Enhancing car buyer protection amidst a vehicle theft epidemic

Published On
March 4, 2024

Enhancing car buyer protection amidst a vehicle theft epidemic

The prevalence of vehicle theft and fraud has surged to crisis levels within the province. Ontario witnessed a staggering 31 per cent increase in car thefts during the first half of 2023 compared to the same period in 2022.

Understanding re-VINning and the role it plays in auto theft

Although approximately 50 per cent of stolen vehicles in Ontario are exported, the remaining vehicles frequently re-enter the motor vehicle sales market within the province, often re-VINned and sold to unsuspecting buyers or traded in at unsuspecting dealerships.

Re-VINning involves fraudulently altering a vehicle’s Vehicle Identification Number (VIN) and substituting it with another VIN to create a false vehicle identity. Criminals often resort to re-VINning to conceal the true identity of the vehicle and the stolen status. The new VIN may either be entirely fabricated or belong to a different vehicle.

Protective measures

The foremost step in safeguarding oneself against automotive vehicle sales fraud is to purchase from a registered dealer. Car buyers possess essential rights under the Motor Vehicle Dealers Act and Consumer Protection Act when buying from a registered dealer. These dealers can be searched and verified on OMVIC’s website. It’s important to note that such rights and protections do not extend to private transactions, purchases from unregistered dealers, or out-of-province sources.

Obtaining a CarFax report is strongly recommended to gain comprehensive insight into the vehicle’s history. Upon acquiring the CarFax report, it’s crucial to verify that the information provided aligns with what the seller discloses.

Buyers are also advised to obtain a Used Vehicle Information Package (UVIP) from the Ministry of Transportation (MTO) when purchasing a used vehicle. A UVIP provides ownership history, lien information, and historical odometer readings. By law, a private seller must provide a UVIP, and buyers should ensure that all pages are provided.

Another layer of protection is to have the vehicle inspected by a licensed mechanic whom you trust. A mechanic may identify problems undisclosed by the seller. If the seller resists such an inspection, it’s advisable to walk away.

What to do if you’ve unknowingly purchased a re-VINned vehicle

If a buyer discovers that they have unknowingly purchased a stolen vehicle from a registered dealer, they may apply to OMVIC’s Motor Vehicle Dealers Compensation Fund under certain conditions, including the motor vehicle must be seized by law enforcement or lawfully by a creditor (not the consumer), and the vehicle will not be returned.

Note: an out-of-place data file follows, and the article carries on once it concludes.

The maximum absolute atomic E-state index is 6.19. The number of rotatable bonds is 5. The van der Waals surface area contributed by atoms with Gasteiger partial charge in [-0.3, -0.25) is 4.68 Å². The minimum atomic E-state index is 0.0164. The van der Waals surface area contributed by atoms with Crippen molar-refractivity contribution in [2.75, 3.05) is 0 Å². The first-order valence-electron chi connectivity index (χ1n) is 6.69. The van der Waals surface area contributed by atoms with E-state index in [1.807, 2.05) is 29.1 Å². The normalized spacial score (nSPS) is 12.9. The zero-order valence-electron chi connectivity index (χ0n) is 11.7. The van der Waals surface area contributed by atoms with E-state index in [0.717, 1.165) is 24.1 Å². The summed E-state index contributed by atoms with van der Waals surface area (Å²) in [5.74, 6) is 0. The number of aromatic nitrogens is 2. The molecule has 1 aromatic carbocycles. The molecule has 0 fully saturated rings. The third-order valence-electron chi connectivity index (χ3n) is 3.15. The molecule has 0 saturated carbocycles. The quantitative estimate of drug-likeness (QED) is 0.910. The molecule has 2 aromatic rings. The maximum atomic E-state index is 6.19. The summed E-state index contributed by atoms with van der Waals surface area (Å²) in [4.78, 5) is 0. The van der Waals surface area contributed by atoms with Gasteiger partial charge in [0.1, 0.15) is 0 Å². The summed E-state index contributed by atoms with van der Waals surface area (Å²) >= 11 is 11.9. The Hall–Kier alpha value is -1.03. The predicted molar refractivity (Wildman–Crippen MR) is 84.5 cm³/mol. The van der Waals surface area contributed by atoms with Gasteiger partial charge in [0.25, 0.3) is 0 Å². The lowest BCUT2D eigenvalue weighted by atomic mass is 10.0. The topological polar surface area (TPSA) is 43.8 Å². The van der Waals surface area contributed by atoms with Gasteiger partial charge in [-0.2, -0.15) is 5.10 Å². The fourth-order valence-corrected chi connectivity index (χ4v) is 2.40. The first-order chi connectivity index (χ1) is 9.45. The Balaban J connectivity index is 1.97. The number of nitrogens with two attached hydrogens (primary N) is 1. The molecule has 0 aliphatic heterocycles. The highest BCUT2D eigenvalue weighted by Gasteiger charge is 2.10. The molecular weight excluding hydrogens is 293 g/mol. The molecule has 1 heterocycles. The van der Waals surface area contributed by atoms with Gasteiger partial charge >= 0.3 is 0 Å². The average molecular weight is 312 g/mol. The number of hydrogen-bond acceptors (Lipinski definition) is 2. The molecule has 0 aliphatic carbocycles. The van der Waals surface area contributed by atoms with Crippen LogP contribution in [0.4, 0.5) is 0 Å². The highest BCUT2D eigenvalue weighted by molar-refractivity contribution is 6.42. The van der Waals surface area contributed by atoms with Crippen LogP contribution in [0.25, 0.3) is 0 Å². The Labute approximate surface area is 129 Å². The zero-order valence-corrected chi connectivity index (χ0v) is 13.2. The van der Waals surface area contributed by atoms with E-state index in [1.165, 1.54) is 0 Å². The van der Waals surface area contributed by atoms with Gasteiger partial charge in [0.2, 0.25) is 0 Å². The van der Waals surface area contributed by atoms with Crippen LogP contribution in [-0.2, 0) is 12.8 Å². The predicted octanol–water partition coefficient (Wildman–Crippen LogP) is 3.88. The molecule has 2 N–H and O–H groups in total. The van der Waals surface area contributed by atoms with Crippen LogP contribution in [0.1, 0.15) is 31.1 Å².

Unfortunately, individuals who purchase vehicles privately do not have access to this fund, underscoring the importance of buying from a registered dealer to ensure protection against potential pitfalls.

Furthermore, some vehicles may have been stolen and later recovered at some point in their history. In such cases, registered dealers are mandated by the MVDA to disclose this information to consumers. However, failure to make this disclosure does not automatically grant consumers access to the compensation fund.


The surge in stolen vehicles in Ontario necessitates heightened consumer awareness and proactive measures. Opting to purchase vehicles from registered dealers not only ensures safer transactions but also provides recourse in the event of unforeseen circumstances, such as unwittingly purchasing a stolen vehicle. This approach offers peace of mind to vehicle buyers throughout the province.

To help combat illegal motor vehicle sales and activity, members of the public with information about motor vehicle theft and sales are encouraged to make an anonymous tip to Crime Stoppers. Select “OMVIC” from the offense type drop-down menu for tips regarding illegal vehicle sales and activity,

To report an illegal vehicle seller, members of the public can also call our curbsider hotline at 1-888-NO-CURBS (662-8727) or submit a tip via email. Please note that when filing a complaint through our anti-curbsider hotline or email, your identity will not be anonymous.